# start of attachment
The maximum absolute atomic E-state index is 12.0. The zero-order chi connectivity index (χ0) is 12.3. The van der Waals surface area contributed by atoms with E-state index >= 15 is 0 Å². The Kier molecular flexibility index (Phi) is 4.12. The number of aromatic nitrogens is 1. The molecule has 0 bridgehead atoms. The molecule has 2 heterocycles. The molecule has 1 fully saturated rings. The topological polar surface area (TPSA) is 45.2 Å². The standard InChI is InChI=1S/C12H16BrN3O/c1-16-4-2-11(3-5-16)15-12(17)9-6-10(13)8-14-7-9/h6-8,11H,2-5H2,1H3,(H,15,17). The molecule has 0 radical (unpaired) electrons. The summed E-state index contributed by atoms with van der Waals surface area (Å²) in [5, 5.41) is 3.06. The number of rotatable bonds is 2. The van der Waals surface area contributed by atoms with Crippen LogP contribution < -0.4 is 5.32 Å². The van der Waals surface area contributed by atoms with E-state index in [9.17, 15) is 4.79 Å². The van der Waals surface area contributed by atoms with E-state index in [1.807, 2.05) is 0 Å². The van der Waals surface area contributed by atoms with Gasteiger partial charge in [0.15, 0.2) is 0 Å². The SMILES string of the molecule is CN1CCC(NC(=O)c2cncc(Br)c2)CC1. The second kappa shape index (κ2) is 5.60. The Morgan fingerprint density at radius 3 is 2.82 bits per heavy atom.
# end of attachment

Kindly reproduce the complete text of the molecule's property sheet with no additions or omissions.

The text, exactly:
The maximum absolute atomic E-state index is 12.0. The zero-order chi connectivity index (χ0) is 12.3. The van der Waals surface area contributed by atoms with E-state index >= 15 is 0 Å². The Kier molecular flexibility index (Phi) is 4.12. The number of aromatic nitrogens is 1. The molecule has 0 bridgehead atoms. The molecule has 2 heterocycles. The molecule has 1 fully saturated rings. The topological polar surface area (TPSA) is 45.2 Å². The standard InChI is InChI=1S/C12H16BrN3O/c1-16-4-2-11(3-5-16)15-12(17)9-6-10(13)8-14-7-9/h6-8,11H,2-5H2,1H3,(H,15,17). The molecule has 0 radical (unpaired) electrons. The summed E-state index contributed by atoms with van der Waals surface area (Å²) in [5, 5.41) is 3.06. The number of rotatable bonds is 2. The van der Waals surface area contributed by atoms with Crippen LogP contribution < -0.4 is 5.32 Å². The van der Waals surface area contributed by atoms with E-state index in [9.17, 15) is 4.79 Å². The van der Waals surface area contributed by atoms with E-state index in [1.807, 2.05) is 0 Å². The van der Waals surface area contributed by atoms with Gasteiger partial charge in [0.15, 0.2) is 0 Å². The SMILES string of the molecule is CN1CCC(NC(=O)c2cncc(Br)c2)CC1. The second kappa shape index (κ2) is 5.60. The Morgan fingerprint density at radius 3 is 2.82 bits per heavy atom.